Nicolas Herpin, ” the size of The males : its impact on the life in couple and the professional career “, Economie et statistique, n°361, 2003
The large men are more often in couple than the small
According to the continuing Survey on living conditions realised by the Insee in 2001, among the men of 20-29 years of age, 47 % of those who are over a 1.80 m are as a couple, compared to only 41% of those who measure between 1.70 m and 1.80 m. Among the 30-39-year-olds, three-quarters of large (over a 1.80 m) and means (1.70 m and 1.80 m) live in couple but only 60 % of those whose size is less than 1.70 m.
The couple seems to be more early for men of larger size. The delay in the couple of men of average size as between 20-29 years old (1,70 m and 1,80 m) is caught up from the slice next age (30-39 years), but it is not for the little ones. In the age following, the percentage of men small living as a couple increases but it never reaches the large.
A specific effect of the size ?
The small size is the reason for this difference in life as a couple ? Or is it the reflection of something else, the translation of another social property ? asks Nicolas Herpin.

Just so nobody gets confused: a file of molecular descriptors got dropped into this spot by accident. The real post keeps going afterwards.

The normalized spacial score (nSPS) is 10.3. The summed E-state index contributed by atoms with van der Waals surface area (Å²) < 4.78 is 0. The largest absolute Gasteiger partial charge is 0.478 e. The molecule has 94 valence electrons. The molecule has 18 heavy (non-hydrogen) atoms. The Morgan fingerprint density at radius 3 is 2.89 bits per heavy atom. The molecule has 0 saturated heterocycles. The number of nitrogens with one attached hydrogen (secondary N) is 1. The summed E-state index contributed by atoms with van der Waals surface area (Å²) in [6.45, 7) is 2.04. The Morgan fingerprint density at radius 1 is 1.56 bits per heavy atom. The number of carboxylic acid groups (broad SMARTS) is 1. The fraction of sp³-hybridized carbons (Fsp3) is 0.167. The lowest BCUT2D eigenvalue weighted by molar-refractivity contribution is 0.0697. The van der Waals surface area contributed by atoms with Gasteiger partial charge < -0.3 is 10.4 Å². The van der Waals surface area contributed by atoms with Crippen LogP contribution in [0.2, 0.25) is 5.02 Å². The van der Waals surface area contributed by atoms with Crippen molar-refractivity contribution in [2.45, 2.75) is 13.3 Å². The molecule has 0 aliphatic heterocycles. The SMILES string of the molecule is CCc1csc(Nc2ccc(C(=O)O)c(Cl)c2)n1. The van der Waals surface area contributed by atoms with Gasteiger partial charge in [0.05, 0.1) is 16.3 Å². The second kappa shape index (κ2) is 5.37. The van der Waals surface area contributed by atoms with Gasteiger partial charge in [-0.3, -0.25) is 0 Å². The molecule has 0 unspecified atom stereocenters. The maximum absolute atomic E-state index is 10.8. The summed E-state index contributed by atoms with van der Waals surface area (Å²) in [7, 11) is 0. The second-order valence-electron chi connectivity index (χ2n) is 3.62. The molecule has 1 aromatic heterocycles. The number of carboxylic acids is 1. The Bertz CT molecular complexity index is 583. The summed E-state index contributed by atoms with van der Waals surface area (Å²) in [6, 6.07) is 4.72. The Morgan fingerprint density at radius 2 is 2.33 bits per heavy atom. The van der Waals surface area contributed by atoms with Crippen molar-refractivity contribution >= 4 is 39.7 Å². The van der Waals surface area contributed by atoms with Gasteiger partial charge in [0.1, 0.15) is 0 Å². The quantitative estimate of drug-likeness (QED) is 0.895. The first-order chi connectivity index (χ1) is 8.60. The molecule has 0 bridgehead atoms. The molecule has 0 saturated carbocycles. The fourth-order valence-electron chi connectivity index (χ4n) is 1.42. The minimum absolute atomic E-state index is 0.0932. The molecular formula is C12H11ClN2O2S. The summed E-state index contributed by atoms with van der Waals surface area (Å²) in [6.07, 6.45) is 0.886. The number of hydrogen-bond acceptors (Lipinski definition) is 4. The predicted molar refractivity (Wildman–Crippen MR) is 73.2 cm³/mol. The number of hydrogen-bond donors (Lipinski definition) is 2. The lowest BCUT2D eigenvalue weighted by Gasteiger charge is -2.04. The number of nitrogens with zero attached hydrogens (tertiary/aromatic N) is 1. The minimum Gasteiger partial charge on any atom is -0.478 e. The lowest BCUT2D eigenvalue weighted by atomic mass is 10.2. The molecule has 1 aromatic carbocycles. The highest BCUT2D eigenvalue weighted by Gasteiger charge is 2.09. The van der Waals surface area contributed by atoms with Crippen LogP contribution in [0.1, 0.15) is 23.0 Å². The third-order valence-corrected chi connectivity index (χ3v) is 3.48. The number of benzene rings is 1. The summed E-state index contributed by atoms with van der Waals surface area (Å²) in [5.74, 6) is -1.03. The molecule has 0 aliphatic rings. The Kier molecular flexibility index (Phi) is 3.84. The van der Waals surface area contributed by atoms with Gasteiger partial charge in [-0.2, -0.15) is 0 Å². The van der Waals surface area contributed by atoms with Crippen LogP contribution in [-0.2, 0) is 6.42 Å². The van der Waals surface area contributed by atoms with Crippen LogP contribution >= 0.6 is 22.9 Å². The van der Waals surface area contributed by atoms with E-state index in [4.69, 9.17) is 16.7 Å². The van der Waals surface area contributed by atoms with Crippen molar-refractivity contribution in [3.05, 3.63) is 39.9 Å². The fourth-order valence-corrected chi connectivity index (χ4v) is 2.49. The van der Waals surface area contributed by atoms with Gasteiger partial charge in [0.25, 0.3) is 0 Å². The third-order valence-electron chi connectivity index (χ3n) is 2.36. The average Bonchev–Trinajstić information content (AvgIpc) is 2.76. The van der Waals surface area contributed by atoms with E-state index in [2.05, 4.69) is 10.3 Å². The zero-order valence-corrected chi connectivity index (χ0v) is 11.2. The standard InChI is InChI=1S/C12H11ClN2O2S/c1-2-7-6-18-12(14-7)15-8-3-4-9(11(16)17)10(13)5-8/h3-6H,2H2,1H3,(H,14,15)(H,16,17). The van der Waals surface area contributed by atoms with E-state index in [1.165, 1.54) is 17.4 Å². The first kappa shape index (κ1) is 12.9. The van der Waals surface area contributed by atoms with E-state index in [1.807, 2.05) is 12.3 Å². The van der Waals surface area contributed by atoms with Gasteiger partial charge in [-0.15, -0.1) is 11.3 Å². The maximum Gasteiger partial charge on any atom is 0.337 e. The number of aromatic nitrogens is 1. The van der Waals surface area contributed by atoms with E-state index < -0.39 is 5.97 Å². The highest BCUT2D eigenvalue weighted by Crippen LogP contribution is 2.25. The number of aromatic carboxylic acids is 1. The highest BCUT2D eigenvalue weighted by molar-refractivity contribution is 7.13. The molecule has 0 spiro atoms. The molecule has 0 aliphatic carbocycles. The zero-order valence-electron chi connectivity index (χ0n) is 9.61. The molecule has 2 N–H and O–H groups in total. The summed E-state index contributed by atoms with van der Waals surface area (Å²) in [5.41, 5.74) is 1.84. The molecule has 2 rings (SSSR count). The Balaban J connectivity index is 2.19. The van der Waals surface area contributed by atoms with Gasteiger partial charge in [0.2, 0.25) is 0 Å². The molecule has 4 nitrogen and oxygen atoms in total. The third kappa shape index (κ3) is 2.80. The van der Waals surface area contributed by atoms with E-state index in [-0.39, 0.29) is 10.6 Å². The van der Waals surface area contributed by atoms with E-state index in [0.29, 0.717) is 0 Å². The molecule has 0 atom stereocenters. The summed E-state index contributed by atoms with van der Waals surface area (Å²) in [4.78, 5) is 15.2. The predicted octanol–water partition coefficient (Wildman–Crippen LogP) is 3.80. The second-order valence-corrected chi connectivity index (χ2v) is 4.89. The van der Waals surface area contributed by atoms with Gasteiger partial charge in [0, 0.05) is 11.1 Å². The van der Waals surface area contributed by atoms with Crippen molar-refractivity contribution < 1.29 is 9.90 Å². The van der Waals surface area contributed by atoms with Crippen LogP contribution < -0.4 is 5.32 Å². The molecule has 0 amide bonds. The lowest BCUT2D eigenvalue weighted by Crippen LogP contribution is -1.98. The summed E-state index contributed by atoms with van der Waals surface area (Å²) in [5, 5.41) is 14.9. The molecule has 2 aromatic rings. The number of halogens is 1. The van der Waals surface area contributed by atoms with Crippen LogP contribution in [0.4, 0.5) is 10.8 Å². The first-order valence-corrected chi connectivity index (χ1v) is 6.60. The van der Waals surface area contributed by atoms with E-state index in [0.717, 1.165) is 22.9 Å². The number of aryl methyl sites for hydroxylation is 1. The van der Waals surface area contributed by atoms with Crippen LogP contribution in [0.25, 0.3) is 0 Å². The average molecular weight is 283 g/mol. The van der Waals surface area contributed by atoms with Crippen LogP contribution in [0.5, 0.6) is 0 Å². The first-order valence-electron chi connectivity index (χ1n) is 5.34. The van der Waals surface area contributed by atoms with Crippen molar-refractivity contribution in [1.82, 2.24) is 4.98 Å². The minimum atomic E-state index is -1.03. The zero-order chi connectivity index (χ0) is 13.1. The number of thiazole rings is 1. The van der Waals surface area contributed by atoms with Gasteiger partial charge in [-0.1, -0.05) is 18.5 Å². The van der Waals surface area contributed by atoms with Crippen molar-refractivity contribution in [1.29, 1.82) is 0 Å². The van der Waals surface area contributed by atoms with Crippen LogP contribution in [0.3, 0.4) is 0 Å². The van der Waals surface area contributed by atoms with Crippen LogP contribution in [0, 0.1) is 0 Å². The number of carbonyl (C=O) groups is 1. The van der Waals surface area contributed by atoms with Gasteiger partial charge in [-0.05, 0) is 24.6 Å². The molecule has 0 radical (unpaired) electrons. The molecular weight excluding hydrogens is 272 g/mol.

In 1981, Charraud and Valdelièvre1 have shown from the data of the Health survey of 1970 that there is a clear size difference between social backgrounds, this gap has not disappeared in 2001. The senior executives and the liberal professions with an average length of 177,6 cm or 3.2 cm longer than the workers or the farmers.
The hypothesis that is then Nicolas Herpin is the following :
– women prefer to as a spouse the best provider of resources
– the size of men increases with their economic status,
So the men of larger size are quite favored.
However, it should not go too hasty. “The hypothesis that living in a couple varies depending on the mid-professional level of the man is only partially verified. The employees live relatively often outside of a couple relationship and the business leaders and the professions relatively more often as a couple. But the workers are not any less often as a couple that the executives or engineers. “The probability for an active man to live as a couple does not depend on the size. The statistical data can, for example, to establish that the men under thirty years of age are more often outside of a couple relationship, even as the unemployed and the inhabitants of the towns of over 100,000 inhabitants.
However, when one takes into account different probabilities of relationships depending on the social environment, the size has a specific effect. Understand that if you take two men of the same social environment, the smaller of the two will be less likely to be in a couple, at a given age. “Being young is a handicap for the implementation of torque regardless of the social level “.
The size as a reflection of professional prospects ?
Why men are small are they less torque than the larger ? The idea is that the size is not a criterion for discriminating for the commissioning couple to itself, but by what it represents. The size works as a indication of the future professional.